Maitane Ocáriz-Díez 1 , 2 , * , Mara Cruellas 1 , 2 , Marta Gascón 1 , 2 , Rodrigo Lastra 1 , 2 , Luis Martínez-Lostao 2 , 3 , 4 , 5 , 6 , Ariel Ramírez-Labrada 7 , José Ramón Paño 2 , 8 , Andrea Sesma 1 , 2 , Irene Torres 1 , 2 , Alfonso Yubero 1 , 2 , Julián Pardo 2 , 9 , 10 , 11 , Dolores Isla 1 , 2 , Eva M. Gálvez 12
24 September 2020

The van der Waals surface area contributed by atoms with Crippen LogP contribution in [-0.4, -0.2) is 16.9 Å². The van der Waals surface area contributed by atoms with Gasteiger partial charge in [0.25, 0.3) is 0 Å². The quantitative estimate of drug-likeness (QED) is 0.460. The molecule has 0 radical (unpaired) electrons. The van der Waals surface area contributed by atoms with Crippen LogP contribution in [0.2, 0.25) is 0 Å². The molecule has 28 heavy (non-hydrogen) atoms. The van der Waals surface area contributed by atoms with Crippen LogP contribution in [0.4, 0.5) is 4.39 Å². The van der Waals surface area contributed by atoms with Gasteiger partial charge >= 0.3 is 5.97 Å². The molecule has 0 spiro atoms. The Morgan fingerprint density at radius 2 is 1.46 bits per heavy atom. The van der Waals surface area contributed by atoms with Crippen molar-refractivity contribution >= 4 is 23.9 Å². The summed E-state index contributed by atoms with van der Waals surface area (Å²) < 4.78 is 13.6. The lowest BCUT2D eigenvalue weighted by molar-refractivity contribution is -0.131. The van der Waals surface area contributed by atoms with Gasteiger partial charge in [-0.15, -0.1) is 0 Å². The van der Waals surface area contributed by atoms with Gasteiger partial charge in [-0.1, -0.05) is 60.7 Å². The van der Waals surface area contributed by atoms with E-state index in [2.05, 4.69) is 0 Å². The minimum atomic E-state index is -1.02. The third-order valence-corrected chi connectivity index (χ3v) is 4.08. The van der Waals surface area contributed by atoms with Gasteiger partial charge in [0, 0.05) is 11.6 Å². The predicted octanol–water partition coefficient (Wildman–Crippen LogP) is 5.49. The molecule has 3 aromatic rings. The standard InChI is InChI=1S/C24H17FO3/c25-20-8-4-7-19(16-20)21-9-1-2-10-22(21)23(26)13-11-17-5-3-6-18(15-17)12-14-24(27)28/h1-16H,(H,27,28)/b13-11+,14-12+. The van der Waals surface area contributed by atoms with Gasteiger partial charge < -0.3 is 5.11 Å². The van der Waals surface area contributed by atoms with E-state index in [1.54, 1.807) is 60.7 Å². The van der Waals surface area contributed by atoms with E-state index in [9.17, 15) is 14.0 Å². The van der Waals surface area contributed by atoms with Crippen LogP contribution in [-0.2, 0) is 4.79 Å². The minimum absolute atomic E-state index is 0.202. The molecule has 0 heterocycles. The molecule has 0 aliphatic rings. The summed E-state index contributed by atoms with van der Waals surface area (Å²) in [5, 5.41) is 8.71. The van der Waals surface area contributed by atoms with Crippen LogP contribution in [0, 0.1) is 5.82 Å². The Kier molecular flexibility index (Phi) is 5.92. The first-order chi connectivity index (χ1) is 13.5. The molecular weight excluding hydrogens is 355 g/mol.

The advances in molecular biology and the emergence of Next Generation Sequencing (NGS) have revealed that microbiome composition is closely related with health and disease, including cancer. This relationship affects different levels of cancer such as development, progression, and response to treatment including immunotherapy. The efficacy of immune checkpoint inhibitors (ICIs) may be influenced by the concomitant use of antibiotics before, during or shortly after treatment with ICIs. Nevertheless, the linking mechanism between microbiote, host immunity and cancer is not clear and the role of microbiota manipulation and analyses in cancer management has not been clinically validated yet. Regarding the use of microbiome as biomarker to predict ICI efficacy it has been recently shown that the use of biochemical serum markers to monitor intestinal permeability and loss of barrier integrity, like citrulline, could be useful to monitor microbiota changes and predict ICI efficacy. There are still many unknowns about the role of these components, their relationship with the microbiota, with the use of antibiotics and the response to immunotherapy. The next challenge in microbiome research will be to identify individual microbial species that causally affect lung cancer phenotypes and response to ICI and disentangle the underlying mechanisms. Thus, further analyses in patients with lung cancer receiving treatment with ICIs and its correlation with the composition of the microbiota in different organs including the respiratory tract, peripheral blood and intestinal tract could be useful to predict the efficacy of ICIs and its modulation with antibiotic use.